The sun paints highlights on the trees across the street from my living room window, and my time at the computer is limited by the goals of the day. My toasted waffle and coffee are nearly gone as well. So, I will leave you with a couple of bump pictures that I snapped over the last week or two. I’ve been horrible with keeping up with those this pregnancy, but not apologetic. There have been more pressing memories to make, and I’m confident that this baby boy won’t miss the weekly belly shots when he is older. 🙂 Please keep us in your prayers in the coming weeks and feel free to text for updates any time! IMG_8295IMG_8328

Where are you? {When wonderings and wanderings collide}


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Are you in a season of restless searching? Is there a disquiet in your heart that perhaps can’t be pinpointed? A wandering that has you looking in vain for the next big adventure?

I am.  I often am. IMG_0420.JPG

If perhaps you can identify with my heart’s yearnings, then you understand the search for validation, the self-driven passion to accomplish great things, the need for joy in the daily routine. That elusive sense of purpose in the mundane.

Contentment in all things may be one of my greatest challenges in this life. But, at least I claim, I balance that with a tender heart. One that wants to learn the rhythms of peace, the pursuit of selfless living, the constant of sacrificial friendship. IMG_0408.JPG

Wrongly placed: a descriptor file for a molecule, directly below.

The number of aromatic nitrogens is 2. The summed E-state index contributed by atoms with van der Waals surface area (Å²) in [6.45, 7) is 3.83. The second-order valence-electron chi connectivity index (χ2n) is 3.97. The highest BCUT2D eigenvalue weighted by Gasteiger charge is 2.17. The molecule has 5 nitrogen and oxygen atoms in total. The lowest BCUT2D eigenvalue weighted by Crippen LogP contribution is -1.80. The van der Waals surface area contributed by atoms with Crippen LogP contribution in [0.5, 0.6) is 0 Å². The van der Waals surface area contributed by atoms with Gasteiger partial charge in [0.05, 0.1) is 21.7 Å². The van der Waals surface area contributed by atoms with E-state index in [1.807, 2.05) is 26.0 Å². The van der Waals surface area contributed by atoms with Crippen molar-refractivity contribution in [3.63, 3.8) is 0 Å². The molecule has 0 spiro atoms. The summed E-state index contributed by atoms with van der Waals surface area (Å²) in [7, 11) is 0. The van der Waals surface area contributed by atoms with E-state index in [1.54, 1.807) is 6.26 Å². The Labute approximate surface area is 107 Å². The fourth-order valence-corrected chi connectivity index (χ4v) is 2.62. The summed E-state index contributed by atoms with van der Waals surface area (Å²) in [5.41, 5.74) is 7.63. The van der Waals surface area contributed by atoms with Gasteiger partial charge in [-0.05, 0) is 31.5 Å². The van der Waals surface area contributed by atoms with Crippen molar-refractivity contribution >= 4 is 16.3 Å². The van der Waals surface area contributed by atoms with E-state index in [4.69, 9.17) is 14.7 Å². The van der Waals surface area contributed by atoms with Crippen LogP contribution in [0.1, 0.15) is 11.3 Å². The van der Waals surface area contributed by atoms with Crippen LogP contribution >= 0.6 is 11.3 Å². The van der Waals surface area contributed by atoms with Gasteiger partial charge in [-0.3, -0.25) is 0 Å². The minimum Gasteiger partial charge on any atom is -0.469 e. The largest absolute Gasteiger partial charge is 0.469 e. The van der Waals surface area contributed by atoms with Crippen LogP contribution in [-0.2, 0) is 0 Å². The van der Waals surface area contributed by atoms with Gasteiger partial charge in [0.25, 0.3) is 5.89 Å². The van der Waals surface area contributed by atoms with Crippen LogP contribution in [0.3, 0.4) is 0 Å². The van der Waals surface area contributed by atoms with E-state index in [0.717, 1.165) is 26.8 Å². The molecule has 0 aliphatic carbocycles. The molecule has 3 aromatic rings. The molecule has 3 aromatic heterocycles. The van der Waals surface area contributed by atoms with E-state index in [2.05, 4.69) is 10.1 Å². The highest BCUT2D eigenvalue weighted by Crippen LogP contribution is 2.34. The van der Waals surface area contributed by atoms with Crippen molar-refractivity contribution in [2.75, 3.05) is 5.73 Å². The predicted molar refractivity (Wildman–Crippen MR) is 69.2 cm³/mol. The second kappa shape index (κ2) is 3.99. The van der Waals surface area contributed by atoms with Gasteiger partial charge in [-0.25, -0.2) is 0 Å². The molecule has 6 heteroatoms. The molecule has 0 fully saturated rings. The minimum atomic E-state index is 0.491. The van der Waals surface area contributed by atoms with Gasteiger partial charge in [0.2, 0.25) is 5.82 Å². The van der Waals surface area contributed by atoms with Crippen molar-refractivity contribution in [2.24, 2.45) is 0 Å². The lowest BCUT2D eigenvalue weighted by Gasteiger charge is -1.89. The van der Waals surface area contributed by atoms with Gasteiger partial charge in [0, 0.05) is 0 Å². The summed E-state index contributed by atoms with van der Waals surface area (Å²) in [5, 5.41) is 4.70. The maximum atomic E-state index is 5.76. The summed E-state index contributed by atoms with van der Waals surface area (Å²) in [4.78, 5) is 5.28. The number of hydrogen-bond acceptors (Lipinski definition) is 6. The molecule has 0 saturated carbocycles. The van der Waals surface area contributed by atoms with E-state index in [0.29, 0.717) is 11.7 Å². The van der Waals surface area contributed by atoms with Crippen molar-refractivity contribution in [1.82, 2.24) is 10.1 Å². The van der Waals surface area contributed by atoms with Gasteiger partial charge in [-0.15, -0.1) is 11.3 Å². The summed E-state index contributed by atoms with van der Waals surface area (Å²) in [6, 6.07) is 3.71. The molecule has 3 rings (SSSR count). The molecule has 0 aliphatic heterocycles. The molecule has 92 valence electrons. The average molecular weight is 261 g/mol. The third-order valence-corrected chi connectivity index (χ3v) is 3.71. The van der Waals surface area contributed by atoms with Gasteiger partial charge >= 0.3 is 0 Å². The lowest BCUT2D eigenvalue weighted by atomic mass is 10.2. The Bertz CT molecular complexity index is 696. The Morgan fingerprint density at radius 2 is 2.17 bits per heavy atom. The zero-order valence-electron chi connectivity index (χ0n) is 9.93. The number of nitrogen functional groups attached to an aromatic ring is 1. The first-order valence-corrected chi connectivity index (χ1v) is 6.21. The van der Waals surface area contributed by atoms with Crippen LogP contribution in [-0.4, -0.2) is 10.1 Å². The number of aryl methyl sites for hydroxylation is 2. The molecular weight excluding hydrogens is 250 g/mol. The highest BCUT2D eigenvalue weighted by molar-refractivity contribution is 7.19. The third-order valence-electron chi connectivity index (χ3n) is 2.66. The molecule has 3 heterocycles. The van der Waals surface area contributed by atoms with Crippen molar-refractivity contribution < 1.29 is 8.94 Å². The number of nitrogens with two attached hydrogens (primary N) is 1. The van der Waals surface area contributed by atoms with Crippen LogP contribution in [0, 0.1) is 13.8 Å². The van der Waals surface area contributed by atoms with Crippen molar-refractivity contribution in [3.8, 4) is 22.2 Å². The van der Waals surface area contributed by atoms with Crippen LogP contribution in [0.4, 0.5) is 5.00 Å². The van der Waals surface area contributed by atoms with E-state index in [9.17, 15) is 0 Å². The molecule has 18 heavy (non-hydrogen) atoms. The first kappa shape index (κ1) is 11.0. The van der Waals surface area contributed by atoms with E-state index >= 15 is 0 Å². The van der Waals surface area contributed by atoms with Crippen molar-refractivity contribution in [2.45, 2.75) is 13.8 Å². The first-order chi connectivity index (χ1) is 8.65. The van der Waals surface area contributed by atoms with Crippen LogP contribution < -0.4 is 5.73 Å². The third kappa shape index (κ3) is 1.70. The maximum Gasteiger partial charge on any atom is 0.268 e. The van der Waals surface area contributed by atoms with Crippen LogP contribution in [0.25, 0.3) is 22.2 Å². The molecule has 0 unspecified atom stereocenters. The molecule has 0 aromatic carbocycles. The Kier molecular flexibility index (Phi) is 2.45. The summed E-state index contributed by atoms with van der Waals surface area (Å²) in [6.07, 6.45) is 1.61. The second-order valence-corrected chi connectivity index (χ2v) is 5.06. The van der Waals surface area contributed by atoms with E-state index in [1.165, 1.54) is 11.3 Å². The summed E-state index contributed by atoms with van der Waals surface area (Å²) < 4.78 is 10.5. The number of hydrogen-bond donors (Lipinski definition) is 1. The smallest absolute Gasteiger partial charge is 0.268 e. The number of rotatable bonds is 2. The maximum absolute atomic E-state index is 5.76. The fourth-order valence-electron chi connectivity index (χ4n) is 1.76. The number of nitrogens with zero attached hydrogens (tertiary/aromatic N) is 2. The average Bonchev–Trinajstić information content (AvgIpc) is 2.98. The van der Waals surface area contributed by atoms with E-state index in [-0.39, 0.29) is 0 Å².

And, perhaps that is what I would share today. In a season of wondering, fall back on your constants.

Fall back on the scripture verses that have held your faith together.

Fall back on the people who speak the truth and love you no matter what.

Fall back on the overarching dreams that guide you and your family.

Fall back in order to move forward with confidence. It’s on this pedestal that I preach to the choir. 

I sing the lyrics of the old, old hymns to Abby and see myself as a hypocrite. Or at least as a failing, striving, struggling pilgrim. Deep conviction fills me at the surety of the writer’s beliefs. “It is well with my soul,” Spafford wrote after great tragedy, “and whatever my lot / He has taught me to say / It is well / It is well / With my soul.”